Paint the Fall with Color
Any of you planning an autumn visit to Peter and Jasmin Gentling's mountainside garden should also plan on bringing a bottle of wine to share—because you won't be leaving anytime soon.
Scarlet and orange Japanese maples fluoresce on the slopes. Yellow button mums tumble over weathered stone walls. Purple beautyberry resonates the color of royalty. Ginkgo showers the ground with leafy fans of gold.
Come to think of it, maybe you'd better bring two bottles.
The garden's fascinating story begins in 1906, when Edwin Grove built a house for himself using the same kind of stone he was using to construct his famous Grove Park Inn in Asheville. After finishing the inn, he moved out, and Secretary of State William Jennings Bryan moved in. In 1931, President Herbert Hoover made the home his Summer White House, taking advantage of the cool mountain air to care for his son, who had contracted tuberculosis.
By the time the Gentlings bought the place in 1971, disrepair was rampant. Plants had outgrown their bounds; stone retaining walls that had stairstepped down the incline lay collapsed. Peter took on the reconstruction himself. "I personally consolidated 15 terraces into 7," he says. Those terraces would become the heart of the couple's garden.
This is a year-round garden with splendors to enjoy in every season, but let's focus on autumn, the season at hand. While mums, asters, oakleaf hydrangeas, witch hazels, ornamental grasses, goldenrods, and fothergillas blaze, Japanese maples simply amaze.
The origin of these trees is as mind-blowing as their foliage. Instead of being named selections, they're all grown from seeds. Where did the seeds come from? During a trip to Japan, Peter visited the world-famous gardens of Ryoanji temple in Kyoto and met the emperor's garden designer. "I saw the most glorious maple there, and it was loaded with seeds," he recalls. "I collected pocketfuls. All of my maples come from those seeds."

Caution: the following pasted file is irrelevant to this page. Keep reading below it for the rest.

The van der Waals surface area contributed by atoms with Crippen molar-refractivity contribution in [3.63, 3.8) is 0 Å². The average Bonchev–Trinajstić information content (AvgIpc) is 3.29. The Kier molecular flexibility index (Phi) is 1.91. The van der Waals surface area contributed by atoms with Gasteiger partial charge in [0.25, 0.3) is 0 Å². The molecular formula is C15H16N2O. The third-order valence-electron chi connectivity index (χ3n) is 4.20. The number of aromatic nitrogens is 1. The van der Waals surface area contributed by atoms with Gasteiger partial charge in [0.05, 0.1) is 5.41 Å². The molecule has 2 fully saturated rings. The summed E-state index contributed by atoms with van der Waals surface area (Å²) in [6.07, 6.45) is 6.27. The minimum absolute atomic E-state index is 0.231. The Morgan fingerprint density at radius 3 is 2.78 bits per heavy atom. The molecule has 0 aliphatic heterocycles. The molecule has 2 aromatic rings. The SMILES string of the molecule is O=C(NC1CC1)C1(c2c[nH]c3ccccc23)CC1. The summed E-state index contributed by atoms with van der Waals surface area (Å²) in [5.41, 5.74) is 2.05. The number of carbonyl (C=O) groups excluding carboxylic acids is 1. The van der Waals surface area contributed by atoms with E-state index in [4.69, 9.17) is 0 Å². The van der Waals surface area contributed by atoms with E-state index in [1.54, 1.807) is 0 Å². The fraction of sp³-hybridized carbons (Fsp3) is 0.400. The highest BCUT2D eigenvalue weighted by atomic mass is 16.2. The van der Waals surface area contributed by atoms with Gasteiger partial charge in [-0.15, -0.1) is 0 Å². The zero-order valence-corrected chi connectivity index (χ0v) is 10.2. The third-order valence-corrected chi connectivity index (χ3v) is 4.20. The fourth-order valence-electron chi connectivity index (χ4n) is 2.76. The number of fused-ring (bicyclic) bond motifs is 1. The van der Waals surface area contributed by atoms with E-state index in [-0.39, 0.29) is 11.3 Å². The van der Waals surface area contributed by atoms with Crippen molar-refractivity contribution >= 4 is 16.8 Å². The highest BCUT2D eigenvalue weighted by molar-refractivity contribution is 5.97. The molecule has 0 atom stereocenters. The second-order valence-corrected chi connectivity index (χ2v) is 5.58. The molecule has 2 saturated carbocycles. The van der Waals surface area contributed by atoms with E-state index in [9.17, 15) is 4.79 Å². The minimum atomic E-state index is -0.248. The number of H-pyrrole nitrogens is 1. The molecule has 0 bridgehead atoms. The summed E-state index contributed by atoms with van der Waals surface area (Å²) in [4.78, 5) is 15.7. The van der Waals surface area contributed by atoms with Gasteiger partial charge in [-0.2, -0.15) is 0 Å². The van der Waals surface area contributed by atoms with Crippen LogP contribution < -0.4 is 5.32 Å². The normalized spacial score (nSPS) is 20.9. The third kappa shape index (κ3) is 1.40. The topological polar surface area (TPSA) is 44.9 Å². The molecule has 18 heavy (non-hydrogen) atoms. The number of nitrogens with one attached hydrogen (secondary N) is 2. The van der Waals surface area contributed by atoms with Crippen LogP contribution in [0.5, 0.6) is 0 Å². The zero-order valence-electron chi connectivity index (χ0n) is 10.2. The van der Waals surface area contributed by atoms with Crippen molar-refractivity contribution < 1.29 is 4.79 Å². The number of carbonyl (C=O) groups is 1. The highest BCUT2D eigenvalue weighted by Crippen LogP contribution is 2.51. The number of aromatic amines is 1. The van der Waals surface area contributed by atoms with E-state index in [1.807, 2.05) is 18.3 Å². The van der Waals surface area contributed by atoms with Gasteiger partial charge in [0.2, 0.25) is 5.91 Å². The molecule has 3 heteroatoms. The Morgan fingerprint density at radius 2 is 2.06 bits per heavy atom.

Peter prefers seedlings over named selections because he wants plants that no one else has. All of his mums are seedlings. His numerous hostas, now cloaked in autumn gold, are seedlings, too, children of a hosta called 'Ryan's Big One.' Once during a garden-club visit, he told two ladies the name of the parent hosta. Peter recalls, "One of them said, 'He calls this plant 'Ryan's Big One,'' and the other woman said to her, 'I'd love to meet Ryan.'"
Peter grew up gardening in Fort Worth, Texas. Jasmin's mother was president of the Federated Garden Clubs of New York State and a renowned flower arranger. Jasmin inherited her mother's love of flower arranging. She also enjoys cooking for and entertaining a constant stream of friends. "Our garden is the only one around that has a level area with grass," she explains. "So every Mother's Day, Memorial Day, Fourth of July, and Labor Day, the neighbors call and say, 'We're having a party at your house.'"
The couple bring two distinct sensibilities to the garden. Peter is the scientist, knowing the name and history of every plant. Jasmin is the romantic, enjoying the peaceful environment as she deftly dispatches weeds. They do all the work themselves without any helpers.
Everyone who visits here finds a short stay to be impossible. The garden just sings to them. Jasmin recalls a phone call from two garden-club ladies visiting from Seattle. They wanted to come by but said under no circumstances could they stay longer than an hour.
"They arrived at 10 a.m.," says Jasmin. "At 7 p.m., they were still in my garden. I asked, 'Would you like to stay for dinner?' So while we were eating on the back patio, I said, 'I'm curious. You insisted you could stay only one hour.' And they looked at me and said, 'We just can't leave this place!'"